Click to enlarge map of Early 10th Century Mercian Cheshire(Reproduced from Ordnance Survey map data by permission of Ordnance Survey, � Crown copyright) Kevin Kilburn kindly submitted a map with permission for reproduction and noted that they can also be seen to run from Robin Hood's Picking Rods down the Lyme to Leek and then swing east along the Trent valley to Nottingham, forming a potential boundary along a political divide that may be English Mercia / Viking Mercia or even Welsh Britannica / Anglo-Saxon England. He noted also the association with the crosses of the Lyme and the post-Norman Cistercian abbies on the Welsh marches bordering Cheshire, which seem to have been given land on the western fringe of the Peak District.
In 1407 this exactly similar boundary of the Lyme, connecting the headwaters of the rivers Mersey and the Trent was that proposed by Owyn Glyndwr in the tripartite debenture of 1407 as contested British (Welsh) territory going back to the 9th century.

Are there any further afield
Kevin learned a cross with identical achitecture to those in the Lyme at Beckermet in Cumbria, which reinforced the idea of connection with the Cistercian monastries. This one stands in the churchyard of St Briget, an ancient site adopted in the 12th Century by the nearby Cistercian Calder Abbey. This makes it by far the most remote cross of his stylemand seems to be the exception that proves the rule, could they possibly all have been shafts re-used by the Cistercians when defining their own territories.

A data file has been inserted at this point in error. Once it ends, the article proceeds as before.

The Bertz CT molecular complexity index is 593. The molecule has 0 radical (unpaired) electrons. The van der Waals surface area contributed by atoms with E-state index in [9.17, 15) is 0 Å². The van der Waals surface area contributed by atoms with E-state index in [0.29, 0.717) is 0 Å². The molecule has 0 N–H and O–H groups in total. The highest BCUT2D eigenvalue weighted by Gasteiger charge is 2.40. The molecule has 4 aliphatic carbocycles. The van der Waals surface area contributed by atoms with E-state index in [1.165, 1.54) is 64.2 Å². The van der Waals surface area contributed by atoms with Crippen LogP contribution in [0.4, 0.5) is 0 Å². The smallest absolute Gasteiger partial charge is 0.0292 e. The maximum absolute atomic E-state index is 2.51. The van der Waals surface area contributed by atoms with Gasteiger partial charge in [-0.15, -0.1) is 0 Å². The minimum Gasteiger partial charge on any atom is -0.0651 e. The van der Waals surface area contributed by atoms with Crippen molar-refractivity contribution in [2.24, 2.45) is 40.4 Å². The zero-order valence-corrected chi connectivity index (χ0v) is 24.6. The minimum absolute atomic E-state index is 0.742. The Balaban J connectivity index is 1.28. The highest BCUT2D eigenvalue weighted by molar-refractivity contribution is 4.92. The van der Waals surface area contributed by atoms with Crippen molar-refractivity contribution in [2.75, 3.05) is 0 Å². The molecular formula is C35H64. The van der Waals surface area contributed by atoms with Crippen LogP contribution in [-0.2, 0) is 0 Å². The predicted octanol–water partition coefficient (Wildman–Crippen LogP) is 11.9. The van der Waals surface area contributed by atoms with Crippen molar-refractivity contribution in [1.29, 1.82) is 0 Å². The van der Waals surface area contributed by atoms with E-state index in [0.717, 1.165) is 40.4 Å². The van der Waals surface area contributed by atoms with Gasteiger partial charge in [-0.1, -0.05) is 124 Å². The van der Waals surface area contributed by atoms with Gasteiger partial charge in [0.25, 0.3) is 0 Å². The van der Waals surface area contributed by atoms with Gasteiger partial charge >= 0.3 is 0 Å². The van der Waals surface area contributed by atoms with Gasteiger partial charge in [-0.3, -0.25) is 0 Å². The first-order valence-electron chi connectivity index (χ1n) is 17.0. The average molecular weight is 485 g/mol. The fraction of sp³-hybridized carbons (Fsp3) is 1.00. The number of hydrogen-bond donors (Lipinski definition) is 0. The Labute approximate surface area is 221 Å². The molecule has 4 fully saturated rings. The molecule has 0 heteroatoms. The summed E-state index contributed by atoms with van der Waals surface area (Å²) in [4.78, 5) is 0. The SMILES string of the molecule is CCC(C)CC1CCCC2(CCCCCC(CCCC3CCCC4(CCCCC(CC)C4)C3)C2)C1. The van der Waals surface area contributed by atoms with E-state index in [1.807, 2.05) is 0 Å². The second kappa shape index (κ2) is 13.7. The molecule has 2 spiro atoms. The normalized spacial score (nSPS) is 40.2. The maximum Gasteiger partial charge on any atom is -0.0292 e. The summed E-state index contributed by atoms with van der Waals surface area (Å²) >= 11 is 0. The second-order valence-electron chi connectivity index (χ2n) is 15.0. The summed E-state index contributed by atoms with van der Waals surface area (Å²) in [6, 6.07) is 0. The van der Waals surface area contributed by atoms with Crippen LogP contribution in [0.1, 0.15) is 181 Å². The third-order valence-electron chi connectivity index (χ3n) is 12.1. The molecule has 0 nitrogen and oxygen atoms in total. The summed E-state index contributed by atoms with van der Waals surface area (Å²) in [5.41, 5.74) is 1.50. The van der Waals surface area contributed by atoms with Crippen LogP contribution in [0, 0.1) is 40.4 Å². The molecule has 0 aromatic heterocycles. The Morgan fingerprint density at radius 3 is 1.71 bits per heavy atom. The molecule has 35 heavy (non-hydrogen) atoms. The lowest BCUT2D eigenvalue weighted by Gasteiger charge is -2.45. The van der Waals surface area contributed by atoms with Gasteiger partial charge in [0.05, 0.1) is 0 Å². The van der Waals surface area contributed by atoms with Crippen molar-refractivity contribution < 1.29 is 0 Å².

Can we tell anything from their design
Click to enlarge image of warriors on crosses at Repton and BrailsfordThere seem to be about 20 of them with a very similar architectural style which suggests either a religious or political power dictating their design. Present day estimates for reproducing them range from £3,000 for a plain 5-foot plain shaft rising to £10,000 for one more ornamented. Kevin makes the observation that the Brailsford cross in particular depicts a warrior that looks very like the 8th Century Mercian king depicted on the Repton Stone, suggesting a possible early date and an indication of a political territorial boundary marker as the reason for their erection.

Click to enlarge image of modern equivalent Dolce Aqua cross in Italy defining border of Abbey Lands Click to enlarge image of modern equivalent of  Eleanor Cross at Hardingstone defining border of Abbey lands
However, the other observation is that they are also clustered near Cistercian abbies or lands owned by the abbeys, especially in the Lyme. After the Conquest, the Lyme was apparently parceled off to several Cistercian houses originating in central and western Cheshire . The tightest cluster of six, all originally within two miles of Wincle Grange is on Cistercian land at Wincle associated with Dieulacresse Abbey at Leek and Combermere near Nantwich.
Click to enlarge image of cross base at Beckermet Click to enlarge Eliseg Pillar at Llangollen Eliseg is within a mile of Valle Crucis abbey at Llangollen and Beckermet may also fit this latter pattern, being close to Calder Abbey.

Could they have been re-used 
It seems possible then that they have served more than one purpose, that they might have started life as 9th Century markers of political and territory and that they were later re-used to Christianise the pagan moorlands and mark the boundaries of religious power, becoming simply waymarkers over time when those territories ceased to exist.

With thanks to Kevin Kilburn, Jonathan Day, Ann Hearle, Warwick Burton and Ron Weston
and with reference to W.G. Collingwood's 'Northumbrian Crosses of the Pre-Norman Age' 1927, reprinted 1989 ISBN 0947992359